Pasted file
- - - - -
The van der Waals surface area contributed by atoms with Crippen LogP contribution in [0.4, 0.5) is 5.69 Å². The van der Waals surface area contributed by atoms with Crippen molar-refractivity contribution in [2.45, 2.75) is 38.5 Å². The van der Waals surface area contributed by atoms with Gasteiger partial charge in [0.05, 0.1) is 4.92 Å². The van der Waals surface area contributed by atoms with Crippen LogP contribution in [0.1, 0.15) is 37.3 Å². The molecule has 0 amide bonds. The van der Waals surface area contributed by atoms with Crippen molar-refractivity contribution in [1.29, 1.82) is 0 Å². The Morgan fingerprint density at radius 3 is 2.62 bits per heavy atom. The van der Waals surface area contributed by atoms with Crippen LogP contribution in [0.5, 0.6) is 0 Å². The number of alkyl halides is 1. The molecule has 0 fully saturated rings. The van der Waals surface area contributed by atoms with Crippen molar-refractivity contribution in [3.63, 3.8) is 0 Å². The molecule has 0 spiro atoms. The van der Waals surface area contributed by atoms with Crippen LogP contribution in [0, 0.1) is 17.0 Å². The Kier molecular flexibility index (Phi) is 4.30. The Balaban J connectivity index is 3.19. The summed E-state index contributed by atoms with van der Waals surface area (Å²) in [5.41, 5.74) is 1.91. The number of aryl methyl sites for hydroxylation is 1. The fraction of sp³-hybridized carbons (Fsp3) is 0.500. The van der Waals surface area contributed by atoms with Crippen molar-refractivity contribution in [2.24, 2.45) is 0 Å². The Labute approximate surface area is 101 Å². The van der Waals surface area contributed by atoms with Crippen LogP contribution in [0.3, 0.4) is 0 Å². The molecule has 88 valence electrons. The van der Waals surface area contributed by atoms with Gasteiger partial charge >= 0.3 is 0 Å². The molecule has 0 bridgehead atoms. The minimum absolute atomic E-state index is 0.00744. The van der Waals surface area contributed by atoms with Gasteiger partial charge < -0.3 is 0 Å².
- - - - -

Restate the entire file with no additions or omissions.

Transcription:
The van der Waals surface area contributed by atoms with Crippen LogP contribution in [0.4, 0.5) is 5.69 Å². The van der Waals surface area contributed by atoms with Crippen molar-refractivity contribution in [2.45, 2.75) is 38.5 Å². The van der Waals surface area contributed by atoms with Gasteiger partial charge in [0.05, 0.1) is 4.92 Å². The van der Waals surface area contributed by atoms with Crippen LogP contribution in [0.1, 0.15) is 37.3 Å². The molecule has 0 amide bonds. The van der Waals surface area contributed by atoms with Crippen molar-refractivity contribution in [1.29, 1.82) is 0 Å². The Morgan fingerprint density at radius 3 is 2.62 bits per heavy atom. The van der Waals surface area contributed by atoms with Crippen LogP contribution in [0.5, 0.6) is 0 Å². The number of alkyl halides is 1. The molecule has 0 fully saturated rings. The van der Waals surface area contributed by atoms with Crippen molar-refractivity contribution in [3.63, 3.8) is 0 Å². The molecule has 0 spiro atoms. The van der Waals surface area contributed by atoms with Crippen LogP contribution in [0, 0.1) is 17.0 Å². The Kier molecular flexibility index (Phi) is 4.30. The Balaban J connectivity index is 3.19. The summed E-state index contributed by atoms with van der Waals surface area (Å²) in [5.41, 5.74) is 1.91. The number of aryl methyl sites for hydroxylation is 1. The fraction of sp³-hybridized carbons (Fsp3) is 0.500. The van der Waals surface area contributed by atoms with Crippen molar-refractivity contribution in [2.24, 2.45) is 0 Å². The Labute approximate surface area is 101 Å². The van der Waals surface area contributed by atoms with Crippen LogP contribution in [0.3, 0.4) is 0 Å². The molecule has 88 valence electrons. The van der Waals surface area contributed by atoms with Gasteiger partial charge >= 0.3 is 0 Å². The molecule has 0 bridgehead atoms. The minimum absolute atomic E-state index is 0.00744. The van der Waals surface area contributed by atoms with Gasteiger partial charge < -0.3 is 0 Å².